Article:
The irony here is that aeronautical engineers build models of air flow based on a misapplication of data from pressure taps fed into the Bernoulli Equation to calculate airspeed at the surface of the wing at various points, claiming without any proof whatsoever that the results are accurate, while pilots use a device that does not use the Bernoulli Effect at all to accurately measure airspeed, which is critical to their survival.
Air has mass. Mass implies momentum. Changes in momentum constitute acceleration. When a closed tube (a pitot tube) is thrust into an airstream, the air that goes into that tube is quickly accelerated into the direction of the pitot tube. That acceleration creates weight, measured by the aneroid wafer. The greater the differential between the speed of the ambient air and the pitot tube, the more acceleration, and the more weight.
That weight compresses the air, so yes, it is denser in the tube than it is in the ambient air. That air would decompress out through the mouth of the tube to match the pressure of the ambient air, except that this is disallowed by the acceleration of more air striking the mouth of the tube.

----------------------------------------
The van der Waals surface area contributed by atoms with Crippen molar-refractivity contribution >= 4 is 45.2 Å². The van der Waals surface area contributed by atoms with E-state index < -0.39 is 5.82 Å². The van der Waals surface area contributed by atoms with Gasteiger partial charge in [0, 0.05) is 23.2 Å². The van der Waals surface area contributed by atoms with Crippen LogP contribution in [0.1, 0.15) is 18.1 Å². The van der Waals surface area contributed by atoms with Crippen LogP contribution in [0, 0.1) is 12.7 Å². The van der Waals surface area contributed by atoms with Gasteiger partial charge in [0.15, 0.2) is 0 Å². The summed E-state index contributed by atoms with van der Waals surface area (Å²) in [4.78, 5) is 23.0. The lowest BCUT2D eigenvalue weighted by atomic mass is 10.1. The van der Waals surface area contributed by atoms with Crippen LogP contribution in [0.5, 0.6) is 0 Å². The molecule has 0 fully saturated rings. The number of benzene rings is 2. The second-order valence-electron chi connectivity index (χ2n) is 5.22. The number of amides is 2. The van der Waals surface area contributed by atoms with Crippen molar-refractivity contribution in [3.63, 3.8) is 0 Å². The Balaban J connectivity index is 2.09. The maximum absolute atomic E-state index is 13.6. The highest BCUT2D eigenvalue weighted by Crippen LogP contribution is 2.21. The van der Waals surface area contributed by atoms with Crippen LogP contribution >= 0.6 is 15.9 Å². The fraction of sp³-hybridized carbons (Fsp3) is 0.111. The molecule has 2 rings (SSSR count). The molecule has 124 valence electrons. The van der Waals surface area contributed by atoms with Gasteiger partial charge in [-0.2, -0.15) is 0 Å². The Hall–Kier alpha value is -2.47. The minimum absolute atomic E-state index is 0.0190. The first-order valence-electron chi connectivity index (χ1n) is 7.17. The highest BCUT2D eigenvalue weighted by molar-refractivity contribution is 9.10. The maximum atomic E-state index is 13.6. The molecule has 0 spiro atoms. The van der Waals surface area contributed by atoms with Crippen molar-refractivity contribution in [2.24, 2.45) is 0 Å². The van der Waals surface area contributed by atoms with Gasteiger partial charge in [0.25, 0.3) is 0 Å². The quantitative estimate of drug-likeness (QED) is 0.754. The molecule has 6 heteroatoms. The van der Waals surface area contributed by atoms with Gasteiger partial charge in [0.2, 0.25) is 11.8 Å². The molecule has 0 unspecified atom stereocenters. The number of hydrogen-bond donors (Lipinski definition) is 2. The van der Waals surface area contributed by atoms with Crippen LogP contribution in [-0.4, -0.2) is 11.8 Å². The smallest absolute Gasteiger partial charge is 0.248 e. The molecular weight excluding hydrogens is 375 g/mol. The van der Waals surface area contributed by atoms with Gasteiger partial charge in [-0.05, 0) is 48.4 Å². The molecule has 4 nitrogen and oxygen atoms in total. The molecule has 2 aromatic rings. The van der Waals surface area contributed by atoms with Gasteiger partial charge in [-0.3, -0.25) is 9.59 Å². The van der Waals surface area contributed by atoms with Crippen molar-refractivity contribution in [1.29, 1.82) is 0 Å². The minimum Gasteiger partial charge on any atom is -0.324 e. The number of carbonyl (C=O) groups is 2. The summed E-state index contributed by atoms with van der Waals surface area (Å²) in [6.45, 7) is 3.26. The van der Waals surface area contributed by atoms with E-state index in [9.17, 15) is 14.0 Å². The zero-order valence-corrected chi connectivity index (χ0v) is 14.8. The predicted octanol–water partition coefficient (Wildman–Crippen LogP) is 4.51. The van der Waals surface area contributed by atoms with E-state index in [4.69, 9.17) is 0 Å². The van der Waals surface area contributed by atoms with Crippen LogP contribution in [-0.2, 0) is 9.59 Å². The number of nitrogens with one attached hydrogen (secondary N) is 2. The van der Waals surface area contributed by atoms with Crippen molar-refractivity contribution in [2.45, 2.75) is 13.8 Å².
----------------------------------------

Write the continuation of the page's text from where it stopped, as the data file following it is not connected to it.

The constant stream of oncoming air maintains the pressure in the tube, so as the relative speed of the air and tube change, so does the pressure, and so does the pressure reading, which is translated into airspeed.
The Bernoulli Equation was invented to measure blood flow in a blood vessel in the 1700s. It assumed an incompressible fluid flowing through a vessel with parallel walls, neither converging nor diverging.
Einstein ignorantly developed the "Longer Path" theory of lift generation of wings based on a misapplication of the Bernoulli Effect. Orville Wright argued that he was wrong, and Einstein accepted that he was ignorant and should not have posited the theory, but because of hero worship for Einstein's intellectual prowess, engineers really, REALLY want to use the Bernoulli Equation to measure airspeed.
Pressure taps measure pressure. They do not measure airspeed. Models of airspeed at the surface of wings based on data from pressure taps are deeply flawed, and yet they dominate aeronautics.
If the Bernoulli Equation could give you an accurate airspeed, then airplanes would use a device different from a pitot tube with an aneroid wafer to accurately measure airspeed. Engineers proclaim that air is "incompressible" at subsonic speeds, and yet here, inside the pitot tube is compressed air. If it wasn't compressed, the instrument would not measure airspeed.
And yet, it does.